Aerosol optical thickness is highly variable in space and time, and an accurate estimate is made by measuring the direct solar radiance at the ground by the use of a calibrated sunphotometer. Solar radiation reaching the ground is attenuated by absorption and scattering by atmospheric molecules, as well as particles. Molecular scattering (Rayleigh scattering) is estimated by measuring the pressure. Molecular absorption is avoided by an appropriate choice of band passes.
If I is the solar radiance at the surface,
where I_o is the exo-atmospheric solar radiance, r is the Sun-Earth distance in Astronomical Units, m is the airmass, tau is the optical thickness, and sub- scripts R, oz, and aer refer to Rayleigh, ozone, and aerosol components of the total attenuation. Tw is the transmission due to water vapor attenuation. Since the instruments used by this group avoided the water absorption bands, T_w is assumed to be 1. The form of the above equation then becomes what is commonly known as the Beer-Lambert-Bouger law.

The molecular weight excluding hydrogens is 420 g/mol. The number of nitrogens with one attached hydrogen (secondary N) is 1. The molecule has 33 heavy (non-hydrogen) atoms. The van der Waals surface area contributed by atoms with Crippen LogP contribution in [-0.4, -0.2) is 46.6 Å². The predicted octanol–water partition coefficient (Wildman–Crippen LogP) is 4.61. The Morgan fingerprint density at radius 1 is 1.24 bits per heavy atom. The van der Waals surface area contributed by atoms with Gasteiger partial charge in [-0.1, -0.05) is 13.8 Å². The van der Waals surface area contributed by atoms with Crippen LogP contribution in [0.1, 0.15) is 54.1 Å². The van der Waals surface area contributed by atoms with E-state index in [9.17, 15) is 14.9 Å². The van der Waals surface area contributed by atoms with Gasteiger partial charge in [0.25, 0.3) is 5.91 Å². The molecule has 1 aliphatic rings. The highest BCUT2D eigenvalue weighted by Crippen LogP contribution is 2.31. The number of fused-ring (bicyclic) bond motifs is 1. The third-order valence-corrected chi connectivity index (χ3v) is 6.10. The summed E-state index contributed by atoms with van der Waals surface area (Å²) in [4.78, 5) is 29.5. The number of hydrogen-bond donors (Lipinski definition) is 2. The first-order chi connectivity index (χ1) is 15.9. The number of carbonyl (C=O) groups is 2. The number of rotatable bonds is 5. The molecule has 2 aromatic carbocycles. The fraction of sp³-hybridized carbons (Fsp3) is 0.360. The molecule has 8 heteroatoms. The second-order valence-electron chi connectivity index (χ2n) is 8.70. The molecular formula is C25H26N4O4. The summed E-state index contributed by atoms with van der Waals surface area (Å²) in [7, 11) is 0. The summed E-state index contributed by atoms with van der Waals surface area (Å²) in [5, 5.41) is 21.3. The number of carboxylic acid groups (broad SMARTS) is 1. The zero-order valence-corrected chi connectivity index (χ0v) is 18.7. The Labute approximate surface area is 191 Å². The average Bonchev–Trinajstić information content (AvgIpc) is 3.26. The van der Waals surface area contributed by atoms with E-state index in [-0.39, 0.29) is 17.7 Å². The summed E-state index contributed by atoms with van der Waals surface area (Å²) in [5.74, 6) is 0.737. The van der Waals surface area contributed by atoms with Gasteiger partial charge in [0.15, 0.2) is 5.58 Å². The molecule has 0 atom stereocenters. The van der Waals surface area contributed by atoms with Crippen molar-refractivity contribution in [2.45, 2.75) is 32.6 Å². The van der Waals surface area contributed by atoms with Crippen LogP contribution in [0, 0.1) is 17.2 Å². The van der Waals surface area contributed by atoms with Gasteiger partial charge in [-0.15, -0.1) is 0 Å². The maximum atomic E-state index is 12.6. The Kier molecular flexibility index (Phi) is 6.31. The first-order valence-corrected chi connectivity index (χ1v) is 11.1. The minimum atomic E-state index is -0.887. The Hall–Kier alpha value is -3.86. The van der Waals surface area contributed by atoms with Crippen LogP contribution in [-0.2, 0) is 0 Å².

If V is voltage response of the sunphotometer,
Here, V_o is the calibration coefficient and is the fictitious response of the sunphotometer to exo-atmospheric solar radiance. By measuring surface pressure, tau_R can be accurately calculated. From climatology or from the TOMS (Total Ozone Mapping Spectrometer) aboard the Nimbus satellite, ozone column abundance can be obtained from which tau_oz can be calculated. Thus, in the above equation, all terms except tau_aer are known for each measurement of V.
The eight-channel sunphotometer, named SXM-2 (Spinhirne, 1983), is a table-mounted automatic Sun-tracking transmissometer having wavelengths of 440, 522, 557, 613, 672, 781, 871, and 1030 nm with 10 nm full width at half maximum (FWHM). It was used on the ground. SXM-3 is identical to SXM-2 except that it is hand-held. SXM-3 was used in 1987, and SXM-2 was used in 1989.
The primary reasons for collecting these data were two fold, 1) to measure atmospheric attenuation and hence estimate the aerosol optical thickness, and 2) to then use the aerosol optical thickness values in radiative transfer algorithms to estimate components of the radiation field at the ground or at the sensor.
Aerosol optical thickness, surface atmospheric pressure, and ozone abundance.